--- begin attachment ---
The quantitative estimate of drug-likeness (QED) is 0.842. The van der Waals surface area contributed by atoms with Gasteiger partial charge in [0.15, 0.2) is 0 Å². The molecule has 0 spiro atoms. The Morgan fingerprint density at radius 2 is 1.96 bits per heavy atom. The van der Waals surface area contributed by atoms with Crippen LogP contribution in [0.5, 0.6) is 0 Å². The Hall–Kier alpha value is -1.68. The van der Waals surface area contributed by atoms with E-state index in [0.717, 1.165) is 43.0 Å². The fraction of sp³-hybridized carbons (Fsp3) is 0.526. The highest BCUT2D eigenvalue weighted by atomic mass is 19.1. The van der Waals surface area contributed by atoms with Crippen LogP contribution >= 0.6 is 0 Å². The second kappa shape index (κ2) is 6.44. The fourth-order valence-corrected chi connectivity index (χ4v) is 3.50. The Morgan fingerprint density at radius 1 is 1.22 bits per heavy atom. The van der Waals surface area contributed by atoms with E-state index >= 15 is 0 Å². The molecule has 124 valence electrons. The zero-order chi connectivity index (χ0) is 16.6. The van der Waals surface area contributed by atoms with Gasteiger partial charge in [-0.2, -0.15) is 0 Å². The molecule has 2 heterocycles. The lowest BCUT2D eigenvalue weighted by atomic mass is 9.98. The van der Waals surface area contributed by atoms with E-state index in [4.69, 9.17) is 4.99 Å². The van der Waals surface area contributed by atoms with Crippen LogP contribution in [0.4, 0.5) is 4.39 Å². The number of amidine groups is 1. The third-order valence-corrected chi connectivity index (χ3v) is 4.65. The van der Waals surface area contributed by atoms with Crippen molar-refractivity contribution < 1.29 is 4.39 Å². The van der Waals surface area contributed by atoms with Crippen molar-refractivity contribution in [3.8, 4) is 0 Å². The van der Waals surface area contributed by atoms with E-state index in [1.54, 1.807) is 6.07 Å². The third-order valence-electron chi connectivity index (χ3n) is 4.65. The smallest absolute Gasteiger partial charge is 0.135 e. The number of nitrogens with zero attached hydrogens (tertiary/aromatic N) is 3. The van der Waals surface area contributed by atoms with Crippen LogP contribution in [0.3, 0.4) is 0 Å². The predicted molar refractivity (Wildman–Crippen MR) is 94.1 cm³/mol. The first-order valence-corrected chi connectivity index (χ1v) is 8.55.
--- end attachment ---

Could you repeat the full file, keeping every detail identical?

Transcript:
The quantitative estimate of drug-likeness (QED) is 0.842. The van der Waals surface area contributed by atoms with Gasteiger partial charge in [0.15, 0.2) is 0 Å². The molecule has 0 spiro atoms. The Morgan fingerprint density at radius 2 is 1.96 bits per heavy atom. The van der Waals surface area contributed by atoms with Crippen LogP contribution in [0.5, 0.6) is 0 Å². The Hall–Kier alpha value is -1.68. The van der Waals surface area contributed by atoms with E-state index in [0.717, 1.165) is 43.0 Å². The fraction of sp³-hybridized carbons (Fsp3) is 0.526. The highest BCUT2D eigenvalue weighted by atomic mass is 19.1. The van der Waals surface area contributed by atoms with Crippen LogP contribution >= 0.6 is 0 Å². The second kappa shape index (κ2) is 6.44. The fourth-order valence-corrected chi connectivity index (χ4v) is 3.50. The Morgan fingerprint density at radius 1 is 1.22 bits per heavy atom. The van der Waals surface area contributed by atoms with E-state index >= 15 is 0 Å². The molecule has 124 valence electrons. The zero-order chi connectivity index (χ0) is 16.6. The van der Waals surface area contributed by atoms with Gasteiger partial charge in [-0.2, -0.15) is 0 Å². The molecule has 2 heterocycles. The lowest BCUT2D eigenvalue weighted by atomic mass is 9.98. The van der Waals surface area contributed by atoms with E-state index in [4.69, 9.17) is 4.99 Å². The van der Waals surface area contributed by atoms with Crippen LogP contribution in [0.4, 0.5) is 4.39 Å². The number of amidine groups is 1. The third-order valence-corrected chi connectivity index (χ3v) is 4.65. The van der Waals surface area contributed by atoms with Crippen molar-refractivity contribution < 1.29 is 4.39 Å². The van der Waals surface area contributed by atoms with Crippen molar-refractivity contribution in [3.8, 4) is 0 Å². The van der Waals surface area contributed by atoms with E-state index in [1.54, 1.807) is 6.07 Å². The third-order valence-electron chi connectivity index (χ3n) is 4.65. The smallest absolute Gasteiger partial charge is 0.135 e. The number of nitrogens with zero attached hydrogens (tertiary/aromatic N) is 3. The van der Waals surface area contributed by atoms with Crippen LogP contribution in [0.3, 0.4) is 0 Å². The predicted molar refractivity (Wildman–Crippen MR) is 94.1 cm³/mol. The first-order valence-corrected chi connectivity index (χ1v) is 8.55.